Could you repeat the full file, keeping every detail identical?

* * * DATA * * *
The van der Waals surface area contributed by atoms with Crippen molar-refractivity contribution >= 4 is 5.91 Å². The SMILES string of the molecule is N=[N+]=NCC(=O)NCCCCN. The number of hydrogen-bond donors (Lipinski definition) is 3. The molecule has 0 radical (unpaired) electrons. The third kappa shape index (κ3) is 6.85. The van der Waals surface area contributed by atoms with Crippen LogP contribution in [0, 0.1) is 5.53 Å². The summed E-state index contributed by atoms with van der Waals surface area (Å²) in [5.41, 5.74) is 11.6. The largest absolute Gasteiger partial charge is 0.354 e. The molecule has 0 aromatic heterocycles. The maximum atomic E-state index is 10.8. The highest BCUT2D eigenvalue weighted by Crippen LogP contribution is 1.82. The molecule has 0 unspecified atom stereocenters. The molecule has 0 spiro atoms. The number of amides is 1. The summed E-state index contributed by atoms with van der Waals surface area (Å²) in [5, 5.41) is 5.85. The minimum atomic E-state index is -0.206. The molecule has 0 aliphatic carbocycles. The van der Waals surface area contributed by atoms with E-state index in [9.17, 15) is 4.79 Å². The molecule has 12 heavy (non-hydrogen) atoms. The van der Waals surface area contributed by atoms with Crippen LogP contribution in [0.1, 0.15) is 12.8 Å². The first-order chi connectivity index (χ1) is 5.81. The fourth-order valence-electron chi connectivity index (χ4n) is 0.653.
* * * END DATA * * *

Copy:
The van der Waals surface area contributed by atoms with Crippen molar-refractivity contribution >= 4 is 5.91 Å². The SMILES string of the molecule is N=[N+]=NCC(=O)NCCCCN. The number of hydrogen-bond donors (Lipinski definition) is 3. The molecule has 0 radical (unpaired) electrons. The third kappa shape index (κ3) is 6.85. The van der Waals surface area contributed by atoms with Crippen LogP contribution in [0, 0.1) is 5.53 Å². The summed E-state index contributed by atoms with van der Waals surface area (Å²) in [5.41, 5.74) is 11.6. The largest absolute Gasteiger partial charge is 0.354 e. The molecule has 0 aromatic heterocycles. The maximum atomic E-state index is 10.8. The highest BCUT2D eigenvalue weighted by Crippen LogP contribution is 1.82. The molecule has 0 unspecified atom stereocenters. The molecule has 0 spiro atoms. The number of amides is 1. The summed E-state index contributed by atoms with van der Waals surface area (Å²) in [5, 5.41) is 5.85. The minimum atomic E-state index is -0.206. The molecule has 0 aliphatic carbocycles. The van der Waals surface area contributed by atoms with E-state index in [9.17, 15) is 4.79 Å². The molecule has 12 heavy (non-hydrogen) atoms. The van der Waals surface area contributed by atoms with Crippen LogP contribution in [0.1, 0.15) is 12.8 Å². The first-order chi connectivity index (χ1) is 5.81. The fourth-order valence-electron chi connectivity index (χ4n) is 0.653.